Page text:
I entered the teaching profession hungry to learn how to be a great educator and ready to become the next National Teacher of the Year! I watched Stand and Deliver, Freedom Writers, Dangerous Minds, Lean on Me, and Dead Poets Society, just to name a few. I was ready!
In October of 2018, the New Jersey Department of Education (NJDOE) announced that they were, as many states have also chosen to do, opting out of the PARCC assessment in lieu of administering their own New Jersey Student Learning Assessment (NJSLA) this spring. At that time, the NJDOE gave limited information or resources to educators, simply stating, “the tests will have fewer questions and take less time to administer.” In November, the units and testing times were released; however, details about the content of the new assessments were not yet divulged.
With 2019’s March Madness set to begin on March 19th, educators have more than their basketball brackets to prepare!! With my last few posts focusing on literacy, it is time to give math some love! Similar to cultivating a culture of reading in your classrooms and schools, it important to create a culture of math: to make math cool! It just so happens that March gives us, as educators, the perfect opportunity to do so.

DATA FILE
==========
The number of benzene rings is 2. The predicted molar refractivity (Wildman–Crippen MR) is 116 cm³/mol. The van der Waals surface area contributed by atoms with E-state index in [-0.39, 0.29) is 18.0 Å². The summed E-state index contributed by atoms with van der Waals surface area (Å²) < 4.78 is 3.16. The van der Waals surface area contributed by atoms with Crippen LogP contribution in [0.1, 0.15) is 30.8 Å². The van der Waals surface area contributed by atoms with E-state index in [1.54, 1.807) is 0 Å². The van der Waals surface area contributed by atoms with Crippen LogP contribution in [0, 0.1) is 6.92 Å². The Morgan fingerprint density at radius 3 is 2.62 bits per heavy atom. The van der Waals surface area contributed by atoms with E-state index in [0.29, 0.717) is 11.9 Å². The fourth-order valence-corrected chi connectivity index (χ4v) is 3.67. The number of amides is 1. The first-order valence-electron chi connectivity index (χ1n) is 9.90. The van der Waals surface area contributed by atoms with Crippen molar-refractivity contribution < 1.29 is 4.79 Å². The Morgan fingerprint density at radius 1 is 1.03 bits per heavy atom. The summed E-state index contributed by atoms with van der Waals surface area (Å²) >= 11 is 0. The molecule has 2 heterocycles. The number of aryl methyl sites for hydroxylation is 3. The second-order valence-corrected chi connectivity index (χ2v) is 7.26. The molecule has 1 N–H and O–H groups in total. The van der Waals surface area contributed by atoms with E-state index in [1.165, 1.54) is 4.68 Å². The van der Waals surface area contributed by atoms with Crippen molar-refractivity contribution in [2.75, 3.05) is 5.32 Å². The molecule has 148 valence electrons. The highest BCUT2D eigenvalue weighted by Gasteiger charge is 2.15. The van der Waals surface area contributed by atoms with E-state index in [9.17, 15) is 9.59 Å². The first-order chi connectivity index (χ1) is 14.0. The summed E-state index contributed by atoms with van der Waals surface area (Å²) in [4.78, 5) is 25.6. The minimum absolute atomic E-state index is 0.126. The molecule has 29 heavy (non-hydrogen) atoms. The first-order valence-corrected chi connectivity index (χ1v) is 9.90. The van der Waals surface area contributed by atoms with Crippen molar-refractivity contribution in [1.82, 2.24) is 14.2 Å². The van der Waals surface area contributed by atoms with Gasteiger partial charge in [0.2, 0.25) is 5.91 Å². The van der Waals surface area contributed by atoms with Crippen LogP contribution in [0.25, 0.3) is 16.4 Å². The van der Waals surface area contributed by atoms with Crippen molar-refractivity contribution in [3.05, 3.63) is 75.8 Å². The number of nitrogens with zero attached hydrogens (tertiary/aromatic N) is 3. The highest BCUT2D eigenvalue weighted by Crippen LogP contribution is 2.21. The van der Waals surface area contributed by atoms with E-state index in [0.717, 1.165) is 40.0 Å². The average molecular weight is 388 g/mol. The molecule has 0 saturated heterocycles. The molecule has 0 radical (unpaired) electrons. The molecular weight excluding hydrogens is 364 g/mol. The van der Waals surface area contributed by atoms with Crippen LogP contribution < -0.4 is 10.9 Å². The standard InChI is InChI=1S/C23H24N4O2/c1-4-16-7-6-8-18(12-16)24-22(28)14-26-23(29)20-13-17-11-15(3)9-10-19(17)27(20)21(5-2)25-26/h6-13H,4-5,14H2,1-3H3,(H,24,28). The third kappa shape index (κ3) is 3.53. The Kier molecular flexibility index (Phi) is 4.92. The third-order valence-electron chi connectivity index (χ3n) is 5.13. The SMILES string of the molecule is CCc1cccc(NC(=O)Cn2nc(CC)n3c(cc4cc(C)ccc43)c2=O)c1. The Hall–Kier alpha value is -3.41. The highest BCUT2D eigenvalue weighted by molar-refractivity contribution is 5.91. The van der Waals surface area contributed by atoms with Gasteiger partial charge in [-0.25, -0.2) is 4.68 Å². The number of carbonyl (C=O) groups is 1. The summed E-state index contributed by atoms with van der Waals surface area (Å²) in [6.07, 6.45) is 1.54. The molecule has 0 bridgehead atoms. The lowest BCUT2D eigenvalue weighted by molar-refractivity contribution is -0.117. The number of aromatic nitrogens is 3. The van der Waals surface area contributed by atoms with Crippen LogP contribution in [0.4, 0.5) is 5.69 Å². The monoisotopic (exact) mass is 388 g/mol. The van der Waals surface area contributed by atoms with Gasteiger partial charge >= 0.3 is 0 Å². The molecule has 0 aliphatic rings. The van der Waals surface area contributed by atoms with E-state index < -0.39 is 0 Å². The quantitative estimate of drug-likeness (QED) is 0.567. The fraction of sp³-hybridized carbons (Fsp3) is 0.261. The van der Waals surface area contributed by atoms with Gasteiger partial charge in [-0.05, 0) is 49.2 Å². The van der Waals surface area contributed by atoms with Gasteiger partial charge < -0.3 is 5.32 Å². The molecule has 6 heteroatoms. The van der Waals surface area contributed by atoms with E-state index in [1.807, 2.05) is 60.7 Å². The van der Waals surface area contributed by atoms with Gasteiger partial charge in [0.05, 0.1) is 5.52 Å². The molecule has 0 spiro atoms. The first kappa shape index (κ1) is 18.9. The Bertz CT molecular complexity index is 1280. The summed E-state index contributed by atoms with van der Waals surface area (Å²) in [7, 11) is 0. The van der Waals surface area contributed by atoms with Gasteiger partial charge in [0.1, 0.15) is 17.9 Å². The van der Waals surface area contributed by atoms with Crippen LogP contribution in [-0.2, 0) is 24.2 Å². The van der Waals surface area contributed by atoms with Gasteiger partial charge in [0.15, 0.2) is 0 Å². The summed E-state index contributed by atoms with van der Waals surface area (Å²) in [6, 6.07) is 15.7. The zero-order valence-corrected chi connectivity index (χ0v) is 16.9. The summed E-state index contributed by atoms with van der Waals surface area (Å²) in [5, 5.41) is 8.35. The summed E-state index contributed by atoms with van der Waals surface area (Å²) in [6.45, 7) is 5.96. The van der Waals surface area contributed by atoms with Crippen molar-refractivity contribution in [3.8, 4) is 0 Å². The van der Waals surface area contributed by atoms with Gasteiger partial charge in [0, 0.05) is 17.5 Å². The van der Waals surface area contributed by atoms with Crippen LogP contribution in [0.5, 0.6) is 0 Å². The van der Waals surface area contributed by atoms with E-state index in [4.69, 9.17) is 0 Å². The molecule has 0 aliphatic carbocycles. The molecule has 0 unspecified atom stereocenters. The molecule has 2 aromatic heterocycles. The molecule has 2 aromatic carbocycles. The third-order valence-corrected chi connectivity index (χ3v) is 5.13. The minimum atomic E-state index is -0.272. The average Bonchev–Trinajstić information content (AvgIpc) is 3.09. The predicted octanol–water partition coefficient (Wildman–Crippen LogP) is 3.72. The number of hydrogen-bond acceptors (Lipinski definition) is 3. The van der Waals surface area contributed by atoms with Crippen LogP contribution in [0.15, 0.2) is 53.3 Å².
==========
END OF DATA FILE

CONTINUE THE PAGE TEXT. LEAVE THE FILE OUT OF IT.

Regardless of what age you teach, this competition is possible, purposeful, and plain ol’ FUN.
Happy Women’s History Month! Teachers in the Edcite community have shared many assignments that honor great women and teach students about women’s history. Check out the assignments below that can be used in elementary, middle school, and high school. Use these throughout the month of March or any day of the year!
In my recent post about the current status of the academic gap, I stated that many agree that the academic gap is a literacy gap. As a result, many states and agencies have placed significant emphasis on literacy, focusing particularly on reading proficiency by 3rd grade. Why literacy and why this age? Well, the Anne E. Casey Foundation says 3rd grade reading has big implications, so let’s unpack that.
As LeBron James says, “Nothing is Given. Everything is Earned.” Regardless of your feelings on LeBron, it is important for our young people (well, all people) to internalize this life lesson.
Most kids spend at least 13 years in a K-12 school setting. Be it public, private, or charter—13 years of a similar setting can get a bit redundant. 13 years of at least 7 hours a day is also a significant amount of time. Many kids spend just as much time with their peers and teachers as they do with their families at home. As such, it is critical that we intentionally plan for scaffolded privileges and freedom throughout their school “careers.”